Crews Work To Limit Leak From Gulf Coast Rig Blast

Emergency officials along the Gulf Coast are preparing for an environmental disaster should a massive oil spill in the Gulf of Mexico reach the shore. Most of the 126 workers on board escaped after last week's explosion on a deepwater oil rig; 11 are missing and presumed dead.

Emergency officials along the Gulf Coast are preparing for an environmental disaster should a massive oil spill in the Gulf of Mexico reach the shore.

Workers are trying to contain a 42,000-gallon-a-day leak from the site of a deepwater oil rig explosion last week.

Crews will begin drilling by Thursday as part of a $100 million effort to take the pressure off the well, said BP, which operates the rig that exploded last week.

Company spokesman Robert Wine said it will take up to three months to drill a relief well from another rig recently brought to the site where the Deepwater Horizon sank after the blast. Most of the 126 workers on board

escaped; 11 are missing and presumed dead. No cause has been determined.

Meanwhile, congressional lawmakers have asked Transocean Ltd., the rig's owner, and BP for documents as part of an investigation into the accident.

The oil slick caused by the explosion is growing despite ongoing cleanup efforts. Underwater, robotic submarines are trying to shut off the oil at its source, but they have been unable to activate a shutoff device at the head of the well. A kink in the pipe is keeping oil from flowing even more heavily.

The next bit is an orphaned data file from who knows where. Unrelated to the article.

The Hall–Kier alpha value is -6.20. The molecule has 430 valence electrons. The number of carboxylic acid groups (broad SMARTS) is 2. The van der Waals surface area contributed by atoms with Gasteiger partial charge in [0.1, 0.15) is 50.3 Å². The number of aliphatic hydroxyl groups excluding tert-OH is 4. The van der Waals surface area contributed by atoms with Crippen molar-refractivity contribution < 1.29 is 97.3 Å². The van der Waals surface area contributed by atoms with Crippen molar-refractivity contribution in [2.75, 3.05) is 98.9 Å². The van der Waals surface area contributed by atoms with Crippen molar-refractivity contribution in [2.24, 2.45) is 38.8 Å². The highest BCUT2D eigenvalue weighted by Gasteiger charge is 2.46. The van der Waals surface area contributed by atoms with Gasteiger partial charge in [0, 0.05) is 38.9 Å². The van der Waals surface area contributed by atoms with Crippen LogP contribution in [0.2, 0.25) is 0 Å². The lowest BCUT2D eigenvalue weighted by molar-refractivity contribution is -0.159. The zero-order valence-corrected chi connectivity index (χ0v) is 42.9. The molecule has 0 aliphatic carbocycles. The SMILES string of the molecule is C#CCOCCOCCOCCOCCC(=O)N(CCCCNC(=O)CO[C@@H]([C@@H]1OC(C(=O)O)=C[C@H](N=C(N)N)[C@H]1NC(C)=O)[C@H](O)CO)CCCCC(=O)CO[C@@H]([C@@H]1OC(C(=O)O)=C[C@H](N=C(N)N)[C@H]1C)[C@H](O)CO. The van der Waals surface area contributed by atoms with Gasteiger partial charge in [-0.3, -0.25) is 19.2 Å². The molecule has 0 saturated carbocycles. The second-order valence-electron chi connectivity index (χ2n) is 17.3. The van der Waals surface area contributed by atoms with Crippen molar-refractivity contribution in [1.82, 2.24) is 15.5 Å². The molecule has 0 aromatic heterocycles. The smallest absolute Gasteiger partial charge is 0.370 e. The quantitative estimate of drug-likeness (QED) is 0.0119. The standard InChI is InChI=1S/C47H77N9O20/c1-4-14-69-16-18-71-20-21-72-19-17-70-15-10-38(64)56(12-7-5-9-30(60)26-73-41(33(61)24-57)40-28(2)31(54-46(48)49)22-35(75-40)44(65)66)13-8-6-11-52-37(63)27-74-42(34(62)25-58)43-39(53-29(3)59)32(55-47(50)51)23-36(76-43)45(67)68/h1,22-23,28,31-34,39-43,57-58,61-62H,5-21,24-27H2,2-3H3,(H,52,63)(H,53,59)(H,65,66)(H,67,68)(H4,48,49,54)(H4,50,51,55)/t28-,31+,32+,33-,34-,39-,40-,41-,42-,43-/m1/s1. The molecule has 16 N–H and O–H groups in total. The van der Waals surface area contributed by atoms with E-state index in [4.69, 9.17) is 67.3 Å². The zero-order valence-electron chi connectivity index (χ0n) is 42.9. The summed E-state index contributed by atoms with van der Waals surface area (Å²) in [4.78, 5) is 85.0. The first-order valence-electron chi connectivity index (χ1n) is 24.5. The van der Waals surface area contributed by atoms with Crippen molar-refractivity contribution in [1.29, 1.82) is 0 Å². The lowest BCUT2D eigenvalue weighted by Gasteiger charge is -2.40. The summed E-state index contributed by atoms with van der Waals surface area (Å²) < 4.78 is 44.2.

Northwest winds have helped keep the oil offshore, but forecasters say the wind will shift out of the south later this week, which could push the slick closer to the northern Gulf coast. Emergency officials from Venice, La., to Pensacola, Fla., are preparing for shoreline impacts, which threaten wildlife, tourism and fisheries.

Florida's Republican Gov. Charlie Christ says the offshore accident has him rethinking his position on oil and gas development off the Florida coast.

"If this doesn't give somebody pause, there's something wrong," Crist said.

If the well cannot be closed, almost 100,000 barrels -- 4.2 million gallons -- of oil could spill into the Gulf before the relief well is operating.

Material from The Associated Press was used in this report. Copyright 2010 National Public Radio. To see more, visit http://www.npr.org/.

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